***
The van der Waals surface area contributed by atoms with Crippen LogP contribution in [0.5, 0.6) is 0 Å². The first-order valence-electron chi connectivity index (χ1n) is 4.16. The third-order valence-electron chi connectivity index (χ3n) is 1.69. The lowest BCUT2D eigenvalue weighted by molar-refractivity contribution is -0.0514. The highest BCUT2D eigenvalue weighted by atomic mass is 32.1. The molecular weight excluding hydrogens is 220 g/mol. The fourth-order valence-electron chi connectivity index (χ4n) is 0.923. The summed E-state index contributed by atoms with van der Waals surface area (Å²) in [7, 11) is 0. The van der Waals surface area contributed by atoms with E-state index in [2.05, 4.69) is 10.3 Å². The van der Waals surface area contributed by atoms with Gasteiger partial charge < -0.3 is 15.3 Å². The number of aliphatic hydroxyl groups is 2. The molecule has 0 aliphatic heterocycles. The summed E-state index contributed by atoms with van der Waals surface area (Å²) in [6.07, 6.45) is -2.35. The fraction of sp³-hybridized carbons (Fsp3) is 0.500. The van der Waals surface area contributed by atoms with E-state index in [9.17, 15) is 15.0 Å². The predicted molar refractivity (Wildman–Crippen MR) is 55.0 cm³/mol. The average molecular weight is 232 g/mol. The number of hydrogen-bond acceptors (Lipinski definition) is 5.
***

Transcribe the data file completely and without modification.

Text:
The van der Waals surface area contributed by atoms with Crippen LogP contribution in [0.5, 0.6) is 0 Å². The first-order valence-electron chi connectivity index (χ1n) is 4.16. The third-order valence-electron chi connectivity index (χ3n) is 1.69. The lowest BCUT2D eigenvalue weighted by molar-refractivity contribution is -0.0514. The highest BCUT2D eigenvalue weighted by atomic mass is 32.1. The molecular weight excluding hydrogens is 220 g/mol. The fourth-order valence-electron chi connectivity index (χ4n) is 0.923. The summed E-state index contributed by atoms with van der Waals surface area (Å²) in [7, 11) is 0. The van der Waals surface area contributed by atoms with E-state index in [2.05, 4.69) is 10.3 Å². The van der Waals surface area contributed by atoms with Gasteiger partial charge < -0.3 is 15.3 Å². The number of aliphatic hydroxyl groups is 2. The molecule has 0 aliphatic heterocycles. The summed E-state index contributed by atoms with van der Waals surface area (Å²) in [6.07, 6.45) is -2.35. The fraction of sp³-hybridized carbons (Fsp3) is 0.500. The van der Waals surface area contributed by atoms with E-state index in [9.17, 15) is 15.0 Å². The predicted molar refractivity (Wildman–Crippen MR) is 55.0 cm³/mol. The average molecular weight is 232 g/mol. The number of hydrogen-bond acceptors (Lipinski definition) is 5.